A receptor protein that is the target of the breast cancer drug trastuzumab (Herceptin) is needed for proper heart blood-vessel development, reported researchers from the Perelman School of Medicine at the University of Pennsylvania. They published their findings this month in Nature Communications. These discoveries have implications for better understanding the cardiovascular side effects of trastuzumab commonly used for cancer and provide an example of integration at the molecular level of pathways involved in tissue growth and blood-vessel patterning.
First author Haig Aghajanian, PhD, a postdoctoral fellow in the lab of senior author Jon Epstein, MD, a professor of Cell and Developmental Biology and executive vice dean and chief scientific officer for Penn Medicine, showed that ErbB2, a growth factor receptor, is unexpectedly expressed by vascular endothelial cells. Here it partners with neuropilin 1 to form a receptor for the vascular guidance molecule semaphorin 3d. Guidance molecules work by instructing the direction in which cells migrate, such as when new blood vessels are forming.
"ErbB2 is a well known target in cancer therapy, but not in vascular biology," Aghajanian said. "Our work identifies a new role for this important protein in blood vessel development and gives us a possible explanation for some of the cardiovascular side effects associated with anti-ErbB2 therapies."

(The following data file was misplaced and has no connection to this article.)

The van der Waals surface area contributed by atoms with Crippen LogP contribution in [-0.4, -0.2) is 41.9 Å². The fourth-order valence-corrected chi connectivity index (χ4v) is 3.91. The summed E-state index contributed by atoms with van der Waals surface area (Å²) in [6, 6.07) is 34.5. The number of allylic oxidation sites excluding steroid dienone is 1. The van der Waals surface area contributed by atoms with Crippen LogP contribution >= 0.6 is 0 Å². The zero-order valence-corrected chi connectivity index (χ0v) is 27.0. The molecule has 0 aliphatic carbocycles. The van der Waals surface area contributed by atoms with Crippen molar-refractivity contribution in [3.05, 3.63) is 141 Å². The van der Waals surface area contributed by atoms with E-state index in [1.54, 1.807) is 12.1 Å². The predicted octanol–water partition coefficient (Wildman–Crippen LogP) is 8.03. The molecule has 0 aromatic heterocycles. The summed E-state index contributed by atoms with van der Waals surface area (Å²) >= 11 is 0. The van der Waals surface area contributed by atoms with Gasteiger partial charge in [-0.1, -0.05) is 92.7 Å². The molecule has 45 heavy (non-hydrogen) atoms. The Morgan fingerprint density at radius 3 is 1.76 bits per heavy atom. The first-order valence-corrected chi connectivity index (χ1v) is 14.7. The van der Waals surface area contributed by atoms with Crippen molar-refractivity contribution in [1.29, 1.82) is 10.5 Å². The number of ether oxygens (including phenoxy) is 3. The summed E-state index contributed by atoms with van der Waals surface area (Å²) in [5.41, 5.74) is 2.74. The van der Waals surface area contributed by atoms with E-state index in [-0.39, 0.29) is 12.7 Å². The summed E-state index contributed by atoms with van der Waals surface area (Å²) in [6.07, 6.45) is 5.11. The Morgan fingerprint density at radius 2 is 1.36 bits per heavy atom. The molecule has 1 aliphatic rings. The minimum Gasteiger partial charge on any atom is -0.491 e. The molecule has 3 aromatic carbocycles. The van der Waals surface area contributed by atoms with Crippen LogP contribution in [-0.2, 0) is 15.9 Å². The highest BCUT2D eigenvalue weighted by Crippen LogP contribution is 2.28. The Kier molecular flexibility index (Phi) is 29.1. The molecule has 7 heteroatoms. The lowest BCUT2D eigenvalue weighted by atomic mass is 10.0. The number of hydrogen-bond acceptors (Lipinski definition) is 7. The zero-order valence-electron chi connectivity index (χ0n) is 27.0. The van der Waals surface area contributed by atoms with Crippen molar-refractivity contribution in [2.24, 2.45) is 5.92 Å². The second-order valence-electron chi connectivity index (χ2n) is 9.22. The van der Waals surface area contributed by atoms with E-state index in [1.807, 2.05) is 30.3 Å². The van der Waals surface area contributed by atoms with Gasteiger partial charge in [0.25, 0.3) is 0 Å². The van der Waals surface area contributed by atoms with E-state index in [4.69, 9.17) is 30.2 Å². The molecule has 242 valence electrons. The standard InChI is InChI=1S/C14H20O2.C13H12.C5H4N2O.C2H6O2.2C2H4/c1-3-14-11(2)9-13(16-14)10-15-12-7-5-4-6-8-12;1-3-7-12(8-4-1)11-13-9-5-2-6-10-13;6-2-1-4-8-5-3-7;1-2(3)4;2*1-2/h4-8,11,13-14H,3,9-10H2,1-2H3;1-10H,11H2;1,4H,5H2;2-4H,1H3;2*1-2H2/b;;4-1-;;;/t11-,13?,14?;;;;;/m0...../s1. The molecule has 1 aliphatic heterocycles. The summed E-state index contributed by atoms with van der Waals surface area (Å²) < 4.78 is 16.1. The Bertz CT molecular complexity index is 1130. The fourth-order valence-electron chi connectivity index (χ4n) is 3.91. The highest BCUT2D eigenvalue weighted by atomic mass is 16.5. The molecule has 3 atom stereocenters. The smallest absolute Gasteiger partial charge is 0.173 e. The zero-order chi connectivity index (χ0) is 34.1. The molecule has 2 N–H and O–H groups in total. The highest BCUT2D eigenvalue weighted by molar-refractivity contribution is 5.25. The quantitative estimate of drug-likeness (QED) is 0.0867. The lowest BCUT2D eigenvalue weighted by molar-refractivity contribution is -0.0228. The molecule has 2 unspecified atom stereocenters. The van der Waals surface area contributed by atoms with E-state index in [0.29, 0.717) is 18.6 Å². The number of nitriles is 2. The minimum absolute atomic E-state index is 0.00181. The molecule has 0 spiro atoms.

They found that the loss of semaphorin 3d leads to improper connections of the coronary veins forming within the developing heart. They found a similar effect when ErbB2 was lost from developing heart-vessel-lining cells, providing a genetic link between these pathways.
The team was surprised when ErbB2 came up in their search for molecular partners for semaphorin 3d because semaphorin guidance molecules are not typically known to work through ErbB receptors.
"We questioned ErbB2's role at first," Epstein said. (ErbB2 had not previously been shown to even be in blood vessels.) "But now these findings give us a possible explanation for why there can be serious cardiovascular side effects, including heart failure, in patients receiving anti-ErbB2 therapies such as Herceptin."
Aghajanian and Epstein are using this knowledge to refine the hypothesis that targeting ErbB2 may also affect heart blood vessels leading to unwanted side effects. A better understanding of why the deleterious side effects are produced may lead to better ways to monitor and detect these unwanted effects before they cause symptoms.
"This work adds to an array of signals that affect how vessels grow and offers more targets to develop that promote or block the growth of blood vessels," Epstein said. These new targets could have implications for stopping the growth of certain tumors, abating ischemia, and alleviating diabetic retinitis.
Perelman School of Medicine at the University of Pennsylvania